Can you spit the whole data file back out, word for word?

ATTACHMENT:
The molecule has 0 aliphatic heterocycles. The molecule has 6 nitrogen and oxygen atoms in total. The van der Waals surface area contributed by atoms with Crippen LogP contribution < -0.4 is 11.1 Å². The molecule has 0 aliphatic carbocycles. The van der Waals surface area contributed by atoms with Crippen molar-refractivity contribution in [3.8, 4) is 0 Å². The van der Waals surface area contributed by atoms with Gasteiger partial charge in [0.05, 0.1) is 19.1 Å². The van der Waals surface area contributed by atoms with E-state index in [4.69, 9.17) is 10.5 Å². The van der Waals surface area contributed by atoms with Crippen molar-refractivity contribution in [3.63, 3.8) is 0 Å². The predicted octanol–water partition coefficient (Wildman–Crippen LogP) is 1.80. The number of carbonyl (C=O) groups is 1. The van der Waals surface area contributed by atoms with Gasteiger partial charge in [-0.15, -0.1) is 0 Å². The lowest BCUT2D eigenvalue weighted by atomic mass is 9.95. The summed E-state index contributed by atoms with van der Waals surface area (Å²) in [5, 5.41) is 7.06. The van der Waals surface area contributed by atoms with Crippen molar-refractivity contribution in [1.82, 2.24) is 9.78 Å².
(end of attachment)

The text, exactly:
The molecule has 0 aliphatic heterocycles. The molecule has 6 nitrogen and oxygen atoms in total. The van der Waals surface area contributed by atoms with Crippen LogP contribution < -0.4 is 11.1 Å². The molecule has 0 aliphatic carbocycles. The van der Waals surface area contributed by atoms with Crippen molar-refractivity contribution in [3.8, 4) is 0 Å². The van der Waals surface area contributed by atoms with Gasteiger partial charge in [0.05, 0.1) is 19.1 Å². The van der Waals surface area contributed by atoms with E-state index in [4.69, 9.17) is 10.5 Å². The van der Waals surface area contributed by atoms with Crippen molar-refractivity contribution in [3.63, 3.8) is 0 Å². The predicted octanol–water partition coefficient (Wildman–Crippen LogP) is 1.80. The number of carbonyl (C=O) groups is 1. The van der Waals surface area contributed by atoms with Gasteiger partial charge in [-0.15, -0.1) is 0 Å². The lowest BCUT2D eigenvalue weighted by atomic mass is 9.95. The summed E-state index contributed by atoms with van der Waals surface area (Å²) in [5, 5.41) is 7.06. The van der Waals surface area contributed by atoms with Crippen molar-refractivity contribution in [1.82, 2.24) is 9.78 Å².